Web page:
Wickedness is far from God and wickedness is "that iniquity".  It is simply a man's own work that God "render(s) unto him" and "cause(s) every man to find according to ways".  Free will allows for a panoply of decisions, works and ways.  Man finds his own decisions, his own work and his own ways and then God rewards or punishes each of those appropriately. 

It would be difficult for Job to see it that way in his then-present circumstances.  But he has no way of knowing that those circumstances are temporary.  That "neither will be the Almighty pervert judgement".  He might skew it a little for a period of time to make His point, but that's very different from perverting judgment.  What is required is "the patience of Job" that justice will be done. 

This is followed by an interesting, multi-levelled tangential thought in Job 34:13, the lead-in to Mr. Ross' citation:

Who hath given him a charge over the earth?  Or who hath disposed (Hebr.: all of it; KJV the whole world)?

You can infer the text as referring to God ("Who hath given Him a charge over the earth?").  That is, no one appoints God to any position.  Any position God holds He holds by divine right.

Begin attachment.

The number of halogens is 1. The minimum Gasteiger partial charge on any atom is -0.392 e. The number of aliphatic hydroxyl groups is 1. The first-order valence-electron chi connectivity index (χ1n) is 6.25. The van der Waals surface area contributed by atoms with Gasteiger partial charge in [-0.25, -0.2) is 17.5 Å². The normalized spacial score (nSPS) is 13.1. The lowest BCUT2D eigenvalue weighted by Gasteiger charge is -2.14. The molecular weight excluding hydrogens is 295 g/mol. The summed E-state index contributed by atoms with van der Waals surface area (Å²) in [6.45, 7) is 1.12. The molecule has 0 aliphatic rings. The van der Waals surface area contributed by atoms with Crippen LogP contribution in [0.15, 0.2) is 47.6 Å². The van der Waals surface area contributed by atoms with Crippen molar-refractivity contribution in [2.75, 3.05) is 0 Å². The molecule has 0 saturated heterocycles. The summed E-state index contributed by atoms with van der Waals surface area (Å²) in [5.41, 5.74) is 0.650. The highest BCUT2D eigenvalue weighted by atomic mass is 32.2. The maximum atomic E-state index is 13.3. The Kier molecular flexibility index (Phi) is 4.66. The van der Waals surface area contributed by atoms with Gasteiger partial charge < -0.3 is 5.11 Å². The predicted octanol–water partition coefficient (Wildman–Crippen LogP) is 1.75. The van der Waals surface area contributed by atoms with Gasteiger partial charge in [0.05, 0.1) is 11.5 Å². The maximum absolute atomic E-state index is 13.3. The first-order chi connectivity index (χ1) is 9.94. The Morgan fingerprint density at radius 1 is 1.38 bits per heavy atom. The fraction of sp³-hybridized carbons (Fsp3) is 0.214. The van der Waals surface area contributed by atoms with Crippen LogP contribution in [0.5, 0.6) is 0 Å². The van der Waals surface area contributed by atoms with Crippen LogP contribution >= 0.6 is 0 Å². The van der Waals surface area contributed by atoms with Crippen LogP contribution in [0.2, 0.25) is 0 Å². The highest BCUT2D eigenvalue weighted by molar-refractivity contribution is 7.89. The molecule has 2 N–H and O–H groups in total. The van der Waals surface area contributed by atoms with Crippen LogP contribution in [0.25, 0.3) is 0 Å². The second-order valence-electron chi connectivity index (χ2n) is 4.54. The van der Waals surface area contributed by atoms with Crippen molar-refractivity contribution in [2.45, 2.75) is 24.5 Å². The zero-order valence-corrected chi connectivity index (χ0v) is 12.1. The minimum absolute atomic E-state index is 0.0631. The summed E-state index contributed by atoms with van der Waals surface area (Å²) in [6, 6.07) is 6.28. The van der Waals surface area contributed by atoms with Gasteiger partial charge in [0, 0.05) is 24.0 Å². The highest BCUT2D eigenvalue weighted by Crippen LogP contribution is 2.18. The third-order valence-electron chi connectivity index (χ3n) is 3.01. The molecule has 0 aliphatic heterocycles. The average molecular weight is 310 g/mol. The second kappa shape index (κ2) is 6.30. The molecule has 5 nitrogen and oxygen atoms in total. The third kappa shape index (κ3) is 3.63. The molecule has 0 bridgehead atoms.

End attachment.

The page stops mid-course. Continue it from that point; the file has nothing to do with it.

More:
Or you can read it as referring to man.  "Who hath given him (man) a charge over the earth?"  The answer to that would be...God, as documented in Genesis 1:28:

"And God blessed them, and God said unto them, Be fruitful and multiply and REPLENISH THE EARTH, AND SUBDUE IT…"

It seems to me a direct reference, not only to the earth, but especially to the YHWH.  "Who hath disposed all of it?"  Again, it seems to me the answer is God.  God created the YHWH and the earth and God has asserted the disposition of each from the outset.

Mr. Ross' next citation is:

Job 35:10-12  "But none sayeth, Where God my maker, who giveth songs in the night?  [11] Who teacheth us more than the beasts of the earth, and maketh us wiser than the fowls of heaven?  [12] There they cry (but none giveth answer) because of the pride of evil men."

This is more the end of one of Elihu's thoughts rather than a self-contained thought, following on from his observation that Job's actions and decisions have no effect on God ("if thou sinnest what doest thou against Him?" and "If thou be righteous, what givest thou Him? or what receiveth He of thy hand?").  Which seems to me particularly cogent in the context.  The Koran makes the same point in several places:  a man sins to his own hurt only and is righteous only to his own benefit. God is "rich without us".   The opportunity to choose and behave in ways of our own choosing is part of God's "undeserved kindness".  We haven't been given the opportunity because we deserved the opportunity to advance or retard our own position, but God chose to give it to us anyway.  Just as He made sure that if we chose to turn our backs on Him and to restrict our interests to "the casual fruitions of this world" we get exactly what we choose and chose.  So it's an abomination to suggest that we're in any kind of bargaining position: that God "owes" us anything for our (self-perceived) loyalty or (self-perceived) righteousness.